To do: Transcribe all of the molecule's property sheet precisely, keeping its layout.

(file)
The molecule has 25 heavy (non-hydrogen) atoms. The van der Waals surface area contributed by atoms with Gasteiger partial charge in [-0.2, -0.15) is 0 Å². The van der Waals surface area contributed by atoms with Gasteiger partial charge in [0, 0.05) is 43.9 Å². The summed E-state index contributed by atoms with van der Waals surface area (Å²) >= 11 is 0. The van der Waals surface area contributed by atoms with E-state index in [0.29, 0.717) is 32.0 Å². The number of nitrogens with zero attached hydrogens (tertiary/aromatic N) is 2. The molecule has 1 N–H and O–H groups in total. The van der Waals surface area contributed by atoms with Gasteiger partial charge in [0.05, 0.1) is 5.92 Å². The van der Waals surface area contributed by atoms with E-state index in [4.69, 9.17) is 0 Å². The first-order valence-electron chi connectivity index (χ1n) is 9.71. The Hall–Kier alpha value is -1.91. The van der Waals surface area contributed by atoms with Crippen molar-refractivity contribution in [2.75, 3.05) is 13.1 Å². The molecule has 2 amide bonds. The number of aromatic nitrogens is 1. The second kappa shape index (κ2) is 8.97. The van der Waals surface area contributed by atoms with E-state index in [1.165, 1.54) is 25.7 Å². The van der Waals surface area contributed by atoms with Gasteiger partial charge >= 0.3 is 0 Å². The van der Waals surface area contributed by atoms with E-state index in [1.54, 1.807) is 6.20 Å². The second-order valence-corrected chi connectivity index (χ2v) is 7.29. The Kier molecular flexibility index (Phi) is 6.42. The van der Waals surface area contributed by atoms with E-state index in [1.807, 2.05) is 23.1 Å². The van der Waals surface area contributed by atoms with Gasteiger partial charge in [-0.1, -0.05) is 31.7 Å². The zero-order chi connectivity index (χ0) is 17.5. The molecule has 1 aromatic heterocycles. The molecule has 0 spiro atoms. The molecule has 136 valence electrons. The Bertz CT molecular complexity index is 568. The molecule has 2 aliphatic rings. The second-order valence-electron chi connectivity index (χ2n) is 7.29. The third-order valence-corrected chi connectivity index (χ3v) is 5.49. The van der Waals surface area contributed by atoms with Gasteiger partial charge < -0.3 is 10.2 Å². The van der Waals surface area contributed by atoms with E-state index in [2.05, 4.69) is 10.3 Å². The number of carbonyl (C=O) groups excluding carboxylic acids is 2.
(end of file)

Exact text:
The molecule has 25 heavy (non-hydrogen) atoms. The van der Waals surface area contributed by atoms with Gasteiger partial charge in [-0.2, -0.15) is 0 Å². The van der Waals surface area contributed by atoms with Gasteiger partial charge in [0, 0.05) is 43.9 Å². The summed E-state index contributed by atoms with van der Waals surface area (Å²) >= 11 is 0. The van der Waals surface area contributed by atoms with E-state index in [0.29, 0.717) is 32.0 Å². The number of nitrogens with zero attached hydrogens (tertiary/aromatic N) is 2. The molecule has 1 N–H and O–H groups in total. The van der Waals surface area contributed by atoms with Gasteiger partial charge in [0.05, 0.1) is 5.92 Å². The van der Waals surface area contributed by atoms with E-state index in [4.69, 9.17) is 0 Å². The first-order valence-electron chi connectivity index (χ1n) is 9.71. The Hall–Kier alpha value is -1.91. The van der Waals surface area contributed by atoms with Crippen molar-refractivity contribution in [2.75, 3.05) is 13.1 Å². The molecule has 2 amide bonds. The number of aromatic nitrogens is 1. The second kappa shape index (κ2) is 8.97. The van der Waals surface area contributed by atoms with E-state index in [1.165, 1.54) is 25.7 Å². The van der Waals surface area contributed by atoms with Gasteiger partial charge >= 0.3 is 0 Å². The van der Waals surface area contributed by atoms with E-state index in [1.54, 1.807) is 6.20 Å². The second-order valence-corrected chi connectivity index (χ2v) is 7.29. The Kier molecular flexibility index (Phi) is 6.42. The van der Waals surface area contributed by atoms with E-state index in [1.807, 2.05) is 23.1 Å². The van der Waals surface area contributed by atoms with Gasteiger partial charge in [-0.1, -0.05) is 31.7 Å². The zero-order chi connectivity index (χ0) is 17.5. The molecule has 1 aromatic heterocycles. The molecule has 0 spiro atoms. The molecule has 136 valence electrons. The Bertz CT molecular complexity index is 568. The molecule has 2 aliphatic rings. The second-order valence-electron chi connectivity index (χ2n) is 7.29. The third-order valence-corrected chi connectivity index (χ3v) is 5.49. The van der Waals surface area contributed by atoms with Gasteiger partial charge < -0.3 is 10.2 Å². The van der Waals surface area contributed by atoms with E-state index in [2.05, 4.69) is 10.3 Å². The number of carbonyl (C=O) groups excluding carboxylic acids is 2.